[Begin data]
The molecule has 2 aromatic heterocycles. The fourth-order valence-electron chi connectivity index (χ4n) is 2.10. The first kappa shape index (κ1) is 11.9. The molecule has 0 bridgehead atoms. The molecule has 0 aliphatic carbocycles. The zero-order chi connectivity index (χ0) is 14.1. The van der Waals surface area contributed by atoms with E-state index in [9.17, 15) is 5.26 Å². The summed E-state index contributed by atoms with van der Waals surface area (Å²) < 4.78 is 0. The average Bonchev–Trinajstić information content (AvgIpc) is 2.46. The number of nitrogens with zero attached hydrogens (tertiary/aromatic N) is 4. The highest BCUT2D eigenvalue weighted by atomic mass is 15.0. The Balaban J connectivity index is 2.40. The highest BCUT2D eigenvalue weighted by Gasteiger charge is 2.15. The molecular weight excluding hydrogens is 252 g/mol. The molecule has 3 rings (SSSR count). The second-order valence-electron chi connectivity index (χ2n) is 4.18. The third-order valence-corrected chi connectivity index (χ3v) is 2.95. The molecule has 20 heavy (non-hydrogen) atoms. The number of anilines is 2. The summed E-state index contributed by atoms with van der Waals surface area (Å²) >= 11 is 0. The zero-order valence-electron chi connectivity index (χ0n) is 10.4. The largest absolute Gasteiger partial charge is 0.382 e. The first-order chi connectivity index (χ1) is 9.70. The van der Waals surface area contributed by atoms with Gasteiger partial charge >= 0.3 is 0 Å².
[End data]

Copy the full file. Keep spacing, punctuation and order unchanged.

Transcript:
The molecule has 2 aromatic heterocycles. The fourth-order valence-electron chi connectivity index (χ4n) is 2.10. The first kappa shape index (κ1) is 11.9. The molecule has 0 bridgehead atoms. The molecule has 0 aliphatic carbocycles. The zero-order chi connectivity index (χ0) is 14.1. The van der Waals surface area contributed by atoms with E-state index in [9.17, 15) is 5.26 Å². The summed E-state index contributed by atoms with van der Waals surface area (Å²) < 4.78 is 0. The average Bonchev–Trinajstić information content (AvgIpc) is 2.46. The number of nitrogens with zero attached hydrogens (tertiary/aromatic N) is 4. The highest BCUT2D eigenvalue weighted by atomic mass is 15.0. The Balaban J connectivity index is 2.40. The highest BCUT2D eigenvalue weighted by Gasteiger charge is 2.15. The molecular weight excluding hydrogens is 252 g/mol. The molecule has 3 rings (SSSR count). The second-order valence-electron chi connectivity index (χ2n) is 4.18. The third-order valence-corrected chi connectivity index (χ3v) is 2.95. The molecule has 20 heavy (non-hydrogen) atoms. The number of anilines is 2. The summed E-state index contributed by atoms with van der Waals surface area (Å²) >= 11 is 0. The zero-order valence-electron chi connectivity index (χ0n) is 10.4. The largest absolute Gasteiger partial charge is 0.382 e. The first-order chi connectivity index (χ1) is 9.70. The van der Waals surface area contributed by atoms with Gasteiger partial charge >= 0.3 is 0 Å².